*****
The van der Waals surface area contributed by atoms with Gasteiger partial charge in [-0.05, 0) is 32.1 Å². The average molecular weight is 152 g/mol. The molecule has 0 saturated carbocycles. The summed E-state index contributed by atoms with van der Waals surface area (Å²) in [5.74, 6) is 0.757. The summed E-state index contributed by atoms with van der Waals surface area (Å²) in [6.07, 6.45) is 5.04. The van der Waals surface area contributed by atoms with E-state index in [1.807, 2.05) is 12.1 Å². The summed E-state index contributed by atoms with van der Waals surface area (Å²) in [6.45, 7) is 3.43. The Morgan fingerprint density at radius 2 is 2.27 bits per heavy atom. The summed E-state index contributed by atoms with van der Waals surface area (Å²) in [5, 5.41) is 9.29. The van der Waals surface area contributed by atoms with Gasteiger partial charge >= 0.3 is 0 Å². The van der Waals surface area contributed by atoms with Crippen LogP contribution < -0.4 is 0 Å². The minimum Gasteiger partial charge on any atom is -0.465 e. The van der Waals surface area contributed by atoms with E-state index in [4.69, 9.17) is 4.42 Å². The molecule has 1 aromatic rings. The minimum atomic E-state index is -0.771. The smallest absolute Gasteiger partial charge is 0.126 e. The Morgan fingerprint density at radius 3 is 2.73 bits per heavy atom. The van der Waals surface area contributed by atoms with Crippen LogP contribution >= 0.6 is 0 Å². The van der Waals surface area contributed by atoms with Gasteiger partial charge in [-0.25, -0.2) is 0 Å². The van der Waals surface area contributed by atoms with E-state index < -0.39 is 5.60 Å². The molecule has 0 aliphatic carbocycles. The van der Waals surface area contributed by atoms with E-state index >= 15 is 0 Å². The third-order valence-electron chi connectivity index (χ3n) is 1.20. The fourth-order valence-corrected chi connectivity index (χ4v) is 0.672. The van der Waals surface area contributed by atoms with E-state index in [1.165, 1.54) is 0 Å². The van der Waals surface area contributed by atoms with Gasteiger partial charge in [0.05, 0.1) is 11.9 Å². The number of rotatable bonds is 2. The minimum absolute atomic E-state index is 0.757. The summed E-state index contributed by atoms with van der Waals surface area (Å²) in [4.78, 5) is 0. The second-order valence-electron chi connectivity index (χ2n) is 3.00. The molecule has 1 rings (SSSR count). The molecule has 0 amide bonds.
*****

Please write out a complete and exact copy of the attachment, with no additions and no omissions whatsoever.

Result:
The van der Waals surface area contributed by atoms with Gasteiger partial charge in [-0.05, 0) is 32.1 Å². The average molecular weight is 152 g/mol. The molecule has 0 saturated carbocycles. The summed E-state index contributed by atoms with van der Waals surface area (Å²) in [5.74, 6) is 0.757. The summed E-state index contributed by atoms with van der Waals surface area (Å²) in [6.07, 6.45) is 5.04. The van der Waals surface area contributed by atoms with E-state index in [1.807, 2.05) is 12.1 Å². The summed E-state index contributed by atoms with van der Waals surface area (Å²) in [6.45, 7) is 3.43. The Morgan fingerprint density at radius 2 is 2.27 bits per heavy atom. The summed E-state index contributed by atoms with van der Waals surface area (Å²) in [5, 5.41) is 9.29. The van der Waals surface area contributed by atoms with Gasteiger partial charge >= 0.3 is 0 Å². The van der Waals surface area contributed by atoms with Crippen LogP contribution < -0.4 is 0 Å². The minimum Gasteiger partial charge on any atom is -0.465 e. The van der Waals surface area contributed by atoms with E-state index in [4.69, 9.17) is 4.42 Å². The molecule has 1 aromatic rings. The minimum atomic E-state index is -0.771. The smallest absolute Gasteiger partial charge is 0.126 e. The Morgan fingerprint density at radius 3 is 2.73 bits per heavy atom. The van der Waals surface area contributed by atoms with Crippen LogP contribution >= 0.6 is 0 Å². The van der Waals surface area contributed by atoms with Gasteiger partial charge in [-0.25, -0.2) is 0 Å². The van der Waals surface area contributed by atoms with E-state index < -0.39 is 5.60 Å². The molecule has 0 aliphatic carbocycles. The van der Waals surface area contributed by atoms with E-state index >= 15 is 0 Å². The third-order valence-electron chi connectivity index (χ3n) is 1.20. The fourth-order valence-corrected chi connectivity index (χ4v) is 0.672. The van der Waals surface area contributed by atoms with E-state index in [1.165, 1.54) is 0 Å². The van der Waals surface area contributed by atoms with Gasteiger partial charge in [0.05, 0.1) is 11.9 Å². The number of rotatable bonds is 2. The minimum absolute atomic E-state index is 0.757. The summed E-state index contributed by atoms with van der Waals surface area (Å²) in [4.78, 5) is 0. The second-order valence-electron chi connectivity index (χ2n) is 3.00. The molecule has 1 rings (SSSR count). The molecule has 0 amide bonds.